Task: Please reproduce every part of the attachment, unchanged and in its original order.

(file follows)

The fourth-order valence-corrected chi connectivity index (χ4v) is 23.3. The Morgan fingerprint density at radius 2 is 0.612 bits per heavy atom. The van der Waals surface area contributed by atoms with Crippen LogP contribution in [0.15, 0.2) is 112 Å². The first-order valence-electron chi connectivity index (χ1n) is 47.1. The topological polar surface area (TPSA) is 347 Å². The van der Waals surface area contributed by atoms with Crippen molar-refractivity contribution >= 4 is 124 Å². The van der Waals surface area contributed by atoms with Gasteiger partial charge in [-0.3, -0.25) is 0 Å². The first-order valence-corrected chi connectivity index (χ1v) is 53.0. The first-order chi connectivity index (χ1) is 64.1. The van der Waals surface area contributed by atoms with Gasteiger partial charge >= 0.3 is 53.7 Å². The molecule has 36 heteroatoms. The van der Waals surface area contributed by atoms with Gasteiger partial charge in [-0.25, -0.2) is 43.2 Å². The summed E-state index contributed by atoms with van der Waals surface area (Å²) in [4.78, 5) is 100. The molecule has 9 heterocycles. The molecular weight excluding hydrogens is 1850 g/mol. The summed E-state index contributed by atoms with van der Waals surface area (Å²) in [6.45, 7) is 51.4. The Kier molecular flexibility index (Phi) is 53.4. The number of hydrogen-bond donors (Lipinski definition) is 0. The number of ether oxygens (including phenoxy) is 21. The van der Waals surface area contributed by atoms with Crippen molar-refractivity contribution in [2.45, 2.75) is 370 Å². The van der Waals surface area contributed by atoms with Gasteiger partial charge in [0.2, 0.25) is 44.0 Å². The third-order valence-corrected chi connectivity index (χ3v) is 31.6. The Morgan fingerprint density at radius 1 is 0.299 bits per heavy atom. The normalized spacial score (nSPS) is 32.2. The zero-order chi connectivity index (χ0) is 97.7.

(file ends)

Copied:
The fourth-order valence-corrected chi connectivity index (χ4v) is 23.3. The Morgan fingerprint density at radius 2 is 0.612 bits per heavy atom. The van der Waals surface area contributed by atoms with Crippen LogP contribution in [0.15, 0.2) is 112 Å². The first-order valence-electron chi connectivity index (χ1n) is 47.1. The topological polar surface area (TPSA) is 347 Å². The van der Waals surface area contributed by atoms with Crippen molar-refractivity contribution >= 4 is 124 Å². The van der Waals surface area contributed by atoms with Gasteiger partial charge in [-0.3, -0.25) is 0 Å². The first-order valence-corrected chi connectivity index (χ1v) is 53.0. The first-order chi connectivity index (χ1) is 64.1. The van der Waals surface area contributed by atoms with Gasteiger partial charge >= 0.3 is 53.7 Å². The molecule has 36 heteroatoms. The van der Waals surface area contributed by atoms with Gasteiger partial charge in [-0.25, -0.2) is 43.2 Å². The summed E-state index contributed by atoms with van der Waals surface area (Å²) in [4.78, 5) is 100. The molecule has 9 heterocycles. The molecular weight excluding hydrogens is 1850 g/mol. The summed E-state index contributed by atoms with van der Waals surface area (Å²) in [6.45, 7) is 51.4. The Kier molecular flexibility index (Phi) is 53.4. The number of hydrogen-bond donors (Lipinski definition) is 0. The number of ether oxygens (including phenoxy) is 21. The van der Waals surface area contributed by atoms with Crippen molar-refractivity contribution in [2.45, 2.75) is 370 Å². The van der Waals surface area contributed by atoms with Gasteiger partial charge in [0.2, 0.25) is 44.0 Å². The third-order valence-corrected chi connectivity index (χ3v) is 31.6. The Morgan fingerprint density at radius 1 is 0.299 bits per heavy atom. The normalized spacial score (nSPS) is 32.2. The zero-order chi connectivity index (χ0) is 97.7.